[Editor's Note: The following letter appeared originally in Quadrant: The Journal of the C. G. Jung Foundation for Analytical Psychology (VIII: 2, Winter 1975, pp. 73-75) and is reproduced here with the kind permission of the Foundation. We felt that the letter would be of considerable historical interest to readers of the JP.]
The publisher John Farrar arranged a luncheon party in October of 1957 at which J. B. Rhine, the pioneer in experimental ESP research, and Jung, who was in the United States for his Terry Lectures at Yale, first met. William M. Sloane (1906-74), an associate editor at Farrar and Reinhart, had just finished work on Rhine's New Frontiers of the Mind and was soon to begin editing a collection of Jung's Eranos Lectures to be published under the title The Integration of the Personality (1959). Before they met, Jung had read Sloane's novel To Walk the Night, which was first written as a play in 1932. It contained so true a portrait of the anima's immortal aspect that, in the words of Mrs. Win. Sloane, "the great man couldn't believe Bill had never read a word of his and was delighted to have his anima theory borne out of that fashion. "Jung cited Sloane's novel in "The Psychological Aspects of the Kore" (CW 9, i, par. 356), and Toni Wolff wrote an extensive commentary on the novel a few years later.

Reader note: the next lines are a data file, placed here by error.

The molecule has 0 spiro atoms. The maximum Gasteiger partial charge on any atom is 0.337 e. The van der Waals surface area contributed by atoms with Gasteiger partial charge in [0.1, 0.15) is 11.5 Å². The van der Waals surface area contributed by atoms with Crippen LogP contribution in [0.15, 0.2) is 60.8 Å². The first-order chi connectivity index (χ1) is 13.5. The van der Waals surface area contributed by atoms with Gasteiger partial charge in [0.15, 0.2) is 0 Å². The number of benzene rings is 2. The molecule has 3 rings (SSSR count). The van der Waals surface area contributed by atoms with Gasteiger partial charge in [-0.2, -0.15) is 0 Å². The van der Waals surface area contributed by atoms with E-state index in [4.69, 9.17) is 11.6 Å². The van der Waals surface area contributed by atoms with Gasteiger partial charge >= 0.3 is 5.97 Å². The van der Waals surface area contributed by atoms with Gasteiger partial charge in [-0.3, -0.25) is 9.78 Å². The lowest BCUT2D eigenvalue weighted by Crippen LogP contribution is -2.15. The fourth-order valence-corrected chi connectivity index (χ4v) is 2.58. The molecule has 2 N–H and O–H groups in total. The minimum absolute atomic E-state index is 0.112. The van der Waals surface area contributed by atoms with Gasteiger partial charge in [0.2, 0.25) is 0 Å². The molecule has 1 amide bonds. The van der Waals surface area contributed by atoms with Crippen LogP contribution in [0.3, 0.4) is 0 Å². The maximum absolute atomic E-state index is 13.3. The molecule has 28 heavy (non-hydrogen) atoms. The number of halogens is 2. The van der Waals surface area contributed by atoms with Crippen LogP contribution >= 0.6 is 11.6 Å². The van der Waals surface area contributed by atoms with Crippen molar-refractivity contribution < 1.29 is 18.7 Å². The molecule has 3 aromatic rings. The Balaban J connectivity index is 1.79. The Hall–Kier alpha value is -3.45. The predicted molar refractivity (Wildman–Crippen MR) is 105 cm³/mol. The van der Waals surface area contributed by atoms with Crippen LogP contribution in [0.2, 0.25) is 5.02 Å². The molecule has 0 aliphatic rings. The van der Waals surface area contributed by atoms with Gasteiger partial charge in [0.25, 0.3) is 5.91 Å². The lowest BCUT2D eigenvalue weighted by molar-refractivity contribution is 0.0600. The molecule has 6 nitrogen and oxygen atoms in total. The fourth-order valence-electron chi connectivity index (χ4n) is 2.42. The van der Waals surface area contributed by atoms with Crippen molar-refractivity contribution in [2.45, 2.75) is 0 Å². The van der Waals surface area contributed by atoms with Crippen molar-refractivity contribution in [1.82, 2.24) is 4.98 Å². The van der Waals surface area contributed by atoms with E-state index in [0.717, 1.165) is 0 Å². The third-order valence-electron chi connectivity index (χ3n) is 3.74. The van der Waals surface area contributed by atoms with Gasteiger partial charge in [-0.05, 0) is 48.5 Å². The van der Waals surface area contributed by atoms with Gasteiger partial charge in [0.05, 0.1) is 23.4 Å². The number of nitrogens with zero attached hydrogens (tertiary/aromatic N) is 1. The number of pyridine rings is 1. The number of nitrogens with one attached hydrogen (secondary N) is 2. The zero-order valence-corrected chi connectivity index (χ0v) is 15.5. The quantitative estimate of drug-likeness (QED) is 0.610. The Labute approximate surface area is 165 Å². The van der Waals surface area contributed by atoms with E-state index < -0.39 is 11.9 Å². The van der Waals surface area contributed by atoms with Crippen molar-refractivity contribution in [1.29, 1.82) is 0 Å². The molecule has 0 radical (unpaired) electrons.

To Joseph C. Sloane
October 31, 1937
... I was ... at a lunch arranged by John Farrar in honor of Dr. Rhine and Dr. Jung. I sat at the right hand of Jung, and we talked a good deal during the meal. He is a very great man in his person, in his inner stature, in the authority, range, and architecture of his mind. With such men, whether they are right or wrong does not matter. I thought at once of Uncle Will. (1) Jung is a bigger man--I can give no …